TRIO Model of Adult Learning

A stool needs a minimum of three legs for it to stand. You know what else? A really solid adult learning model.

This is where the TRIO Model of Adult Learning comes in.

In order for the learning process to “stand” like a stool, the TRIO Model suggests we use three legs to optimize the learning process: individual attributes, key experiences, and environmental affordances.

This is because years of graduate research at the University of Connecticut’s Neag School of Education, Professors Barry Sheckley, Marijke Kehrhahn, Sandy Bell, and Robin Grenier found that optimal adult learning is achieved when all three legs are used in a reciprocating fashion. They developed the TRIO Model as a conceptual framework for those looking for ways to enhance professional learning in the workplace.

The flip side to this, according to Dr. Sheckley, is that when any one of these legs is missing then adult learning is not optimal.

That’s a mouthful to chew on. So let’s take a closer peek at what each leg of the TRIO Model means.

Individual Attributes. This leg of the model refers to the individual learner’s traits. For example, what is the learner’s mental model? How does this learner self-regulate? What are the intrinsic and extrinsic motivations for this learner?

Key Experiences. The second leg refers to the individual learner’s prior experiences. But it also considers future experiences that are key to the learner’s growth. Particularly in the areas that promote the learner’s analogical reasoning skills, mental model complexity, and tacit knowledge.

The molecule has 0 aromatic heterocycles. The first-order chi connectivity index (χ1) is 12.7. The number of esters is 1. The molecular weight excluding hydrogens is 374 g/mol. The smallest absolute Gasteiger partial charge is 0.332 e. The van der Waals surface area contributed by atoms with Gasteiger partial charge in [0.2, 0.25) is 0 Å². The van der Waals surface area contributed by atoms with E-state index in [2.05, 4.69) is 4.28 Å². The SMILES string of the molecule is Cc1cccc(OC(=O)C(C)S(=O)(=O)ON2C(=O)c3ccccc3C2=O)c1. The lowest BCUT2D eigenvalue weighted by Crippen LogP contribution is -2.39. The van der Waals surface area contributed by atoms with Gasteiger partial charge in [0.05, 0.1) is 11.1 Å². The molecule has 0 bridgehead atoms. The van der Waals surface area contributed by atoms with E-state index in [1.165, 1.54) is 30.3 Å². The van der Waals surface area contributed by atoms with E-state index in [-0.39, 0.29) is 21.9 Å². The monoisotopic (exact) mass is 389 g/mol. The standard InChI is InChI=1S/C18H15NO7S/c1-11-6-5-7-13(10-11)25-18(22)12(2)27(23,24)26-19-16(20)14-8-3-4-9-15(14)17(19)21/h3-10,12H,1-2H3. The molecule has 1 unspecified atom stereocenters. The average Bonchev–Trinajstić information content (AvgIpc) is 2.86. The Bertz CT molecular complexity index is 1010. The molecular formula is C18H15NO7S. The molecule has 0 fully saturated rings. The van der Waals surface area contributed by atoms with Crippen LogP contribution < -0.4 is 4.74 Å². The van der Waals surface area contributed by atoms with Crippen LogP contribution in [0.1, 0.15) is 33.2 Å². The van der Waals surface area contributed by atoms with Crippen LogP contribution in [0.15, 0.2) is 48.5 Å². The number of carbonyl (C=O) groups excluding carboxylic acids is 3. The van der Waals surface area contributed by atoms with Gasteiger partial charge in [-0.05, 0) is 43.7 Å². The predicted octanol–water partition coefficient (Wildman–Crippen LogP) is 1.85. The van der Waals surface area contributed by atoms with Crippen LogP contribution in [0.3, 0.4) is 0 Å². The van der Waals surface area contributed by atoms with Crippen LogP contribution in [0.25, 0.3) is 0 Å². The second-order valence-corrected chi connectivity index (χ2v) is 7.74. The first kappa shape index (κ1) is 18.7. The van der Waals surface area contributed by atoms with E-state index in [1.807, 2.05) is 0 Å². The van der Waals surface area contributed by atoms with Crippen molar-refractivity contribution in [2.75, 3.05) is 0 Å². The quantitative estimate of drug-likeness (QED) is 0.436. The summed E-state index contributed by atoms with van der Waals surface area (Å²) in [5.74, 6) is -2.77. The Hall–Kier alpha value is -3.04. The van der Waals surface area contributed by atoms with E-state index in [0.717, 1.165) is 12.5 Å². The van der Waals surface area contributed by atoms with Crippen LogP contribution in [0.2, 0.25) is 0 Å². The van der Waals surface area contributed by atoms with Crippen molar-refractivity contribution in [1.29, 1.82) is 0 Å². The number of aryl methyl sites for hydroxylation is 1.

Environmental Affordances. The third leg refers to the learner’s environment in terms of challenges and supports. Learning becomes more optimal when the learner’s challenges (e.g., workplace problems) are balanced with an equal, or greater, level of support (e.g., supervisor support, team-based activities, available use of equipment, etc.).

Remember, the TRIO Model is a conceptual framework. It’s a model you can use, too. The tip for you is this: Any time you are challenged with the task to enhance professional learning in the workplace, consider making something better in each leg of this model.

Take it even further. Figure out how to have each leg of the model interact or support each other. In other words, make the legs “reciprocate.”

That is what the TRIO Model is about. Build three solid legs for the “learning stool” to stand and achieve optimal learning.

About Parker Grant, PhD

Parker Grant is the founder of Instructional Design Industry, an online community for learning designers, instructional designers, and many other learning professionals (new and experienced). Parker holds a PhD in Adult Learning and a MS in Educational Technology. His consulting firm, Learning Connects, continues to offer learning design and development services.

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